An excellent reference book

What a great book! Now that I am finally done with it...Apart from its length (but I guess that it is impossible to treat all these subjects appropriately in a shorter book), this is my favorite book in a long time. It addresses a lot of the issues that we have had to resolve in large-scale distributed system development, and provides a great conceptual framework for placing the solutions to these issues. In an era of hype and "rapid development", this book was refreshing in its addressing the complexities and approaches required to succeed in developing distributed systems using component thinking.I believe that professionals experts in distributed system development will recognize many of the practices, design principles, approaches, and simple common sense that they have applied in the past, but formalized, clearly explained, and situated inside a whole approach that is component-based from beginning to end. Professionals that have not years of expertise in this complex field will find here a wealth of information about what works and what does not work. The aspects that I found most interesting:- The idea of a component as a very comprehensive concept going through the development lifecycle and the distribution tiers. At first, this seemed strange, but I can see now how this resolves many of the issues we had problems with.- The clear architectural framework and layering, and also the related seven layers interoperability protocol model in chapter 6. This too, at the beginning seemed just common sense, but I find myself referring to it more and more in my day-to-day work. The point is that we were trying to apply similar principles, but without a clear formalization of it. There are other architectural frameworks described in the literature, including RM-ODP, but this strikes me as particularly appropriate for distributed system development. - The distinction between the distributed object mindset and the component-based mindset. Having been working with EJBs and DCOM, it is clear that the model these technologies suggest as default is not the most appropriate for scalable systems. This books explains why, and also how to use these technologies appropriately.- The weight and importance given to the project management architecture (even just the fact of considering this an architectural viewpoint)- The approach to persistence. It is similar to what other authors describe (for example, Scott Ambler), but placed in the context of component-based development for the enterprise.I highly recommend this book. I find myself referencing this book often.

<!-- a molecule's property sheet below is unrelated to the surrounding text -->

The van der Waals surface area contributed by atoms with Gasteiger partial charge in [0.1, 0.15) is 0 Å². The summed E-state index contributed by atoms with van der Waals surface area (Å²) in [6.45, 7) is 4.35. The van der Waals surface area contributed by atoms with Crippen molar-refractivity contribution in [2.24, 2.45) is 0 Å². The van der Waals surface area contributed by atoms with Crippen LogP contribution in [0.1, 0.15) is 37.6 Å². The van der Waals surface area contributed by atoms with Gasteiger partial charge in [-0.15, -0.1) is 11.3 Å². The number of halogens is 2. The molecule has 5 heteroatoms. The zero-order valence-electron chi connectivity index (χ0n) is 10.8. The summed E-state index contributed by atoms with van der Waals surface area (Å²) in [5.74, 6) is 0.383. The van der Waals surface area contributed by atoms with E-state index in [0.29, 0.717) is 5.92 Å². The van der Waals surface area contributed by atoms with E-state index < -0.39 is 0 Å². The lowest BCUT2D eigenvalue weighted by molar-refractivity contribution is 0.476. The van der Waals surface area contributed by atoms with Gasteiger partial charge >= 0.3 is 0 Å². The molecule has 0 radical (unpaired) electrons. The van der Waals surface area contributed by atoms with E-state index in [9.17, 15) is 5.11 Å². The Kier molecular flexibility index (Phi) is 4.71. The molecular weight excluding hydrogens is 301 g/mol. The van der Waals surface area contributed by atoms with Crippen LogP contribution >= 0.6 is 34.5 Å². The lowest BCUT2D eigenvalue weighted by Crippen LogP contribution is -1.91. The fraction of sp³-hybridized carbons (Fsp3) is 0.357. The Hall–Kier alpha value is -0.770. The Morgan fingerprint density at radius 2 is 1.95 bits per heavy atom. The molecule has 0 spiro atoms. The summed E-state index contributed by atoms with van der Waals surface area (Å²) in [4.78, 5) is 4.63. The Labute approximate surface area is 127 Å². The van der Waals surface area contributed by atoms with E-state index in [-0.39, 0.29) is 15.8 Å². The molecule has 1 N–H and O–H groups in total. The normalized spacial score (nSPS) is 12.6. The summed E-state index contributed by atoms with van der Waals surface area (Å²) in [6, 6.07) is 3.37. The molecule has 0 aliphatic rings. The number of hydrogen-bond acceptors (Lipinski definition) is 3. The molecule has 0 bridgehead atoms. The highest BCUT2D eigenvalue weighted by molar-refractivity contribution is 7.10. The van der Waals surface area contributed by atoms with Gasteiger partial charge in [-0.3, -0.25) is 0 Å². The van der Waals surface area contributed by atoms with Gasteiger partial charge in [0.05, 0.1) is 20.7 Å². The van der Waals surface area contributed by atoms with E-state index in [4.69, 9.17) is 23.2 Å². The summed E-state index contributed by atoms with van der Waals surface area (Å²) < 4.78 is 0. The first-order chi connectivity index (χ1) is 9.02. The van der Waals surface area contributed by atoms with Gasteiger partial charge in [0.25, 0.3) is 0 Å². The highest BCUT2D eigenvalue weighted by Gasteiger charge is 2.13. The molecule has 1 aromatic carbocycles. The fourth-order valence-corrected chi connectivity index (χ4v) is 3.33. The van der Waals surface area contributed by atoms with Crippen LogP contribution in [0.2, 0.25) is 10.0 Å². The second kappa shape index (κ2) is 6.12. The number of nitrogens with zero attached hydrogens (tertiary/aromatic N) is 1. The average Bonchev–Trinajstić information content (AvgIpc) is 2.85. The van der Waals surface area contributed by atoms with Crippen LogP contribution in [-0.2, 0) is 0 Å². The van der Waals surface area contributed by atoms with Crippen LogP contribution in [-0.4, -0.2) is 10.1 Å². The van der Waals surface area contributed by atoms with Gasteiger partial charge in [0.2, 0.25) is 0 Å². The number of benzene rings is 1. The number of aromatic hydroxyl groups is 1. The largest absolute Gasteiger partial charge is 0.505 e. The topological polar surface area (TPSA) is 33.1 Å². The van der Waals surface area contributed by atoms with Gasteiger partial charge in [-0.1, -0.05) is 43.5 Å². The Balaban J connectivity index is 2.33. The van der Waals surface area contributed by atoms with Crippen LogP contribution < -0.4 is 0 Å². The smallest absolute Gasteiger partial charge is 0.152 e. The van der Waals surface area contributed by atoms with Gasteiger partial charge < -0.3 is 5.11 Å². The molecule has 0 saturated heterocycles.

THE book to read to understand components

Components have become a hot topic for a couple of years now, but until recently there has been no really good book to recommend to people who want to learn more about the topic. ... This deficiency has now been handsomely overcome with the publication of Peter Herzum and Oliver Sims new book.I recommend this book without any qualification: This is THE book to read to understand components and the impact of components on enterprise application development. Everyone involved in architecting enterprise applications or developing component-based applications will want to read this book.A high-level table of contents will provide a good overview to the scope of this book: 1. Component-Based Development 2. The Business Component Approach 3. The Distributed Component 4. The Business Component 5. The Business Component System 6. The Federation of System-Level Components 7. Development Process 8. Technical Architecture 9. Application Architecture 10. The Project Management Architecture 11. Component-Based Modeling 12. Component-Based Design 13. TransitioningWhen you consider that, for the past year, we have had technologies like MTS and Enterprise JavaBeans, which provide delivery systems for server-size business components, but no general description of what a business component is, or how one might go about developing an enterprise application, you realize how important Business Component Factory will be. This is the book that is going to introduce the upcoming generation of software developers to the concepts that we are going to rely on as we develop enterprise applications in the next decade.Herzum and Sims define a business component as follows: "A business component is the software implementation of an autonomous business concept or business process. It consists of all of the software artifacts necessary to represent, implement, and deploy a given business concept as an autonomous, reusable element of a larger distributed information system."Those familiar with the move toward business components will probably find this definition unexceptional. What they will be more surprised with, however, is how Herzum and Sims proceed to extend this definition into a precise description. They define a business component, for example, as incorporating a three or multi-tier distributed system within itself. Thus, a business component is made up of other components that fall into four groups: User Interface components, Workspace components that marshal information on the client, enterprise components that contain business logic and reside on the server, and resource components that manage legacy or database resources. They proceed to define each carefully, work out how one approaches developing such components and what roles they play in various architectural views.I haven't the space to pursue the development of Herzum and Sims concepts here. Meantime, however, you owe it to yourself to acquire and read t